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Ibreakstuff last won the day on November 13 2014

Ibreakstuff had the most liked content!

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About Ibreakstuff

  • Rank
    Breaker of stuff

Profile Information

  • Gender
  • Location
    Carson Valley, NV
  • Interests
    I break, therefore I fix.
  • Occupation
    Infrastructure Engineer
  • Biography
    Deep down Louisiana close to New Orleans,
    Way back up in the woods among the evergreens.
    There stood a log cabin made of earth and wood,
    Where lived a country boy named of Johnny B. Goode.
  • Vehicles
    87RX 88RX 02OBH6 07WRX
  1. If its a TWE, it should be 1 solid piece header (uppipe is part of the header). TWE ran the same turbo themselves and claimed to have made a ea82 wagon faster than stock bugeye wrx's in the 1/4 mile.. with these mods: TWE Stainless steel header with merged collector Top mounted intercooler (Saab 9-3) TWE Modded intake with stainless mandrel bent intake. TWE 2.5" mandrel bent down pipe with high flow cat (Random Tech) and TWE 2.5" Stainless Cat back with HO stainless muffler. Auxillary injector ....pressure controlled, pulse width modulated. TWE fabricated. Garret GT17 dual ceramic ball bearing housing Turbo running 15~16 pounds of boost. Manual 5 speed conversion with 3.90 diffs. LSD rear (I don't doubt this but as someone who has blown up a few ea82t's above 20psi, it's kind of a question of how long will it last)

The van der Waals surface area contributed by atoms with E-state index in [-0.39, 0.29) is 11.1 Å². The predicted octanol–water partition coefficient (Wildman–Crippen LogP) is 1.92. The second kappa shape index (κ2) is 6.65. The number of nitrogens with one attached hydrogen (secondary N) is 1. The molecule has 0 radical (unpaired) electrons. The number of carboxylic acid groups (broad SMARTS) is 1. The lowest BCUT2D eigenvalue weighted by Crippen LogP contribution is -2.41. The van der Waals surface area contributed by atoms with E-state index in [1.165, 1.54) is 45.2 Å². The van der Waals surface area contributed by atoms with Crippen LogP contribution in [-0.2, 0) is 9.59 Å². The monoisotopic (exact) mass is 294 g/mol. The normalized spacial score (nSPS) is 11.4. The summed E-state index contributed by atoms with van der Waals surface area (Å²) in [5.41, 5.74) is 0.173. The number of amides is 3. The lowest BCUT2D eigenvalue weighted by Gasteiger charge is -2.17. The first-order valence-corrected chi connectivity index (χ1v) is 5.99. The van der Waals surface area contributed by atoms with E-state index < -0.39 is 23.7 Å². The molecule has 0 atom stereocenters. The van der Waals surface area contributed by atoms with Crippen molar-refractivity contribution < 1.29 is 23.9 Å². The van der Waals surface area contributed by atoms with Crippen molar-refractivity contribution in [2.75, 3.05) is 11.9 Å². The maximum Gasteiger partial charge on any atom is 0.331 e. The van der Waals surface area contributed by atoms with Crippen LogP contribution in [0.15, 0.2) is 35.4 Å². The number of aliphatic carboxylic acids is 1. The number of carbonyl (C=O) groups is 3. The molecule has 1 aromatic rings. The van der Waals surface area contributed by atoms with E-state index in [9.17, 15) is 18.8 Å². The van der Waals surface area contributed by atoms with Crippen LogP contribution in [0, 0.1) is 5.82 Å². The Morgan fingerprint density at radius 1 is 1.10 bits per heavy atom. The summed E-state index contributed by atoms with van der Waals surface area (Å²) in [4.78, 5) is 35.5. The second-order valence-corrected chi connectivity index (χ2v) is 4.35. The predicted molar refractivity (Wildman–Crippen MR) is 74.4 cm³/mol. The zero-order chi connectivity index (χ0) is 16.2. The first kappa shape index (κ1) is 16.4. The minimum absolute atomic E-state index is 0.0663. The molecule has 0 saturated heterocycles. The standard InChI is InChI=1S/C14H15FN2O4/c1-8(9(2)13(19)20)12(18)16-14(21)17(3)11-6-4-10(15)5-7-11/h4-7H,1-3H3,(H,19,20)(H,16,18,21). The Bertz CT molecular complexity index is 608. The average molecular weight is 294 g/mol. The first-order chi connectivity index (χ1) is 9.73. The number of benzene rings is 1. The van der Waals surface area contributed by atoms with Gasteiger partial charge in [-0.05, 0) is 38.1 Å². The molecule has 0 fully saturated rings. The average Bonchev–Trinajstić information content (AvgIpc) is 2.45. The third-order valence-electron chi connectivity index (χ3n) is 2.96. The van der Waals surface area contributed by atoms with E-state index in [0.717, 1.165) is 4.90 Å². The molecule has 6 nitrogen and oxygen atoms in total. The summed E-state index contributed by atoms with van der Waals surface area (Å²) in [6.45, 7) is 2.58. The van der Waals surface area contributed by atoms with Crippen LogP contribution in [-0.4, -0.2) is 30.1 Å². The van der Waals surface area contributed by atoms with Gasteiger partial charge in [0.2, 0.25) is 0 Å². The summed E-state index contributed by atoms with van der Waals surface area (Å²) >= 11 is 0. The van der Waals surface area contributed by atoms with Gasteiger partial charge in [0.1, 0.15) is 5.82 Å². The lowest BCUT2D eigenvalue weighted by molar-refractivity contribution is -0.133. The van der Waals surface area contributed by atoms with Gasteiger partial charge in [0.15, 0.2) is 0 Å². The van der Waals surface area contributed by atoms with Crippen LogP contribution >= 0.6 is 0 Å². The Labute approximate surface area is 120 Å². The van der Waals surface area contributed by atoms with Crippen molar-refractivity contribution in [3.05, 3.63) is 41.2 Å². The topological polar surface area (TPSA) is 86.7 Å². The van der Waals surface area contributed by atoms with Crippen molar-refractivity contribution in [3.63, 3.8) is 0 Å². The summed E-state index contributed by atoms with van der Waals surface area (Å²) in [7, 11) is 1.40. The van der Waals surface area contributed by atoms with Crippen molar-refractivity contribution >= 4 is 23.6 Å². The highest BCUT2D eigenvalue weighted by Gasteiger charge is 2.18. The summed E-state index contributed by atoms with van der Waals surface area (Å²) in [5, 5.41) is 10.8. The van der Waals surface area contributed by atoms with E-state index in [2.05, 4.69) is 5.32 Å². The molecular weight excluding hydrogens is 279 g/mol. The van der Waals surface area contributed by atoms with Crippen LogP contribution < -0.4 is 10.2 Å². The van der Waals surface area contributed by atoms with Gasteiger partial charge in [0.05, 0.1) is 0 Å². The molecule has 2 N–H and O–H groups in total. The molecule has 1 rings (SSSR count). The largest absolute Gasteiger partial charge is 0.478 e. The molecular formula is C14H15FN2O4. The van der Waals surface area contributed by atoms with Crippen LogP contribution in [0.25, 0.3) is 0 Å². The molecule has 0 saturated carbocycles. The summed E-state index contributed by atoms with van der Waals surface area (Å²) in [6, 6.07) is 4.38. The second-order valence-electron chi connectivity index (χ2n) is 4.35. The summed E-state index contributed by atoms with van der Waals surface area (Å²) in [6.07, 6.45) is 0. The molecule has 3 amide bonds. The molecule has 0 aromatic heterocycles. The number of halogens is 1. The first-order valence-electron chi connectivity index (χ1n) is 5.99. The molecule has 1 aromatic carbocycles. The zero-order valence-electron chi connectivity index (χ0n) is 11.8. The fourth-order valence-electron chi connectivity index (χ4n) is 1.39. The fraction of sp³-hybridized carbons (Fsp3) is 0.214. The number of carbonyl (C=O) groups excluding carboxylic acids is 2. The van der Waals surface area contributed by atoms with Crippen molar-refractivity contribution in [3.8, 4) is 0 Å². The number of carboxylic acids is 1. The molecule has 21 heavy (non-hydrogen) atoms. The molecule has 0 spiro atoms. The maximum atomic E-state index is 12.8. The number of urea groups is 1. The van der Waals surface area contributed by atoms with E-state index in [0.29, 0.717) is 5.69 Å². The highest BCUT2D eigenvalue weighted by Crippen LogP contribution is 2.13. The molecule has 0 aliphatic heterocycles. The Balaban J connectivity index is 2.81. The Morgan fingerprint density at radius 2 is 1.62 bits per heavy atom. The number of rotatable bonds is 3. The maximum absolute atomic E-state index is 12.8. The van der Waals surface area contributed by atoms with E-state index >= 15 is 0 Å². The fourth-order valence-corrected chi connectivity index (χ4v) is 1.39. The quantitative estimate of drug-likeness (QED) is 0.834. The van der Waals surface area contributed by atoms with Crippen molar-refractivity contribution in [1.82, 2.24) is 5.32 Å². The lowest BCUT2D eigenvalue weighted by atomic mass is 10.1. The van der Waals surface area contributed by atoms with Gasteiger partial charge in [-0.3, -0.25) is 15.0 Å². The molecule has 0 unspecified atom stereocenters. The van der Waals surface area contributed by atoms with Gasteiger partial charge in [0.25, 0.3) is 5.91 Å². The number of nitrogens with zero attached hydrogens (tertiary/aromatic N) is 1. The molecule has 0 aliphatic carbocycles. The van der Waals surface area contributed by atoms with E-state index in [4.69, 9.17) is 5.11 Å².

2. Ibreakstuff

    Valve clatter

    Did you replace the shaft seal on the oil pump as well? (can be a source of air suckage too) What type of oil pressures are you seeing on cold startup and at warm idle? It is HLA tick most likely, common annoyance on the ea82's. If you are making 10PSI oil pressure for every 1000RPM, everything *should* be fine. But do realize the pressure gauges on the ea82's can be inaccurate, usually reading a bit low. And it is also reading at the pump and not at the heads. I have had success with seafoam, doing top end treatments and adding a bit of marvel mystery like 100 miles *before* doing an oil change. This can free up gunked up oil supply to the HLA's, as well as the HLA's themselves. If you can isolate the noise to a single bank or HLA it might help the diagnosis as well. HLA's can go bad as well, baddies never pump up and will clackey clack endlessly. I use google for searching the forum, like so: site:ultimatesubaru.org ea82 hla tick
  3. And these could be helpful too: http://www.ultimatesubaru.org/forum/topic/18385-reading-codes-on-94-loyale-edit-92-not-94/ http://www.ultimatesubaru.org/forum/topic/3992-one-more-timehow-do-you-check-ecu-trouble-codes-on-ea82/ Basically you remove the plastic guard under the steering column to view the LED on the ECU. The process of connecting the test cables is listed in the post(s) above.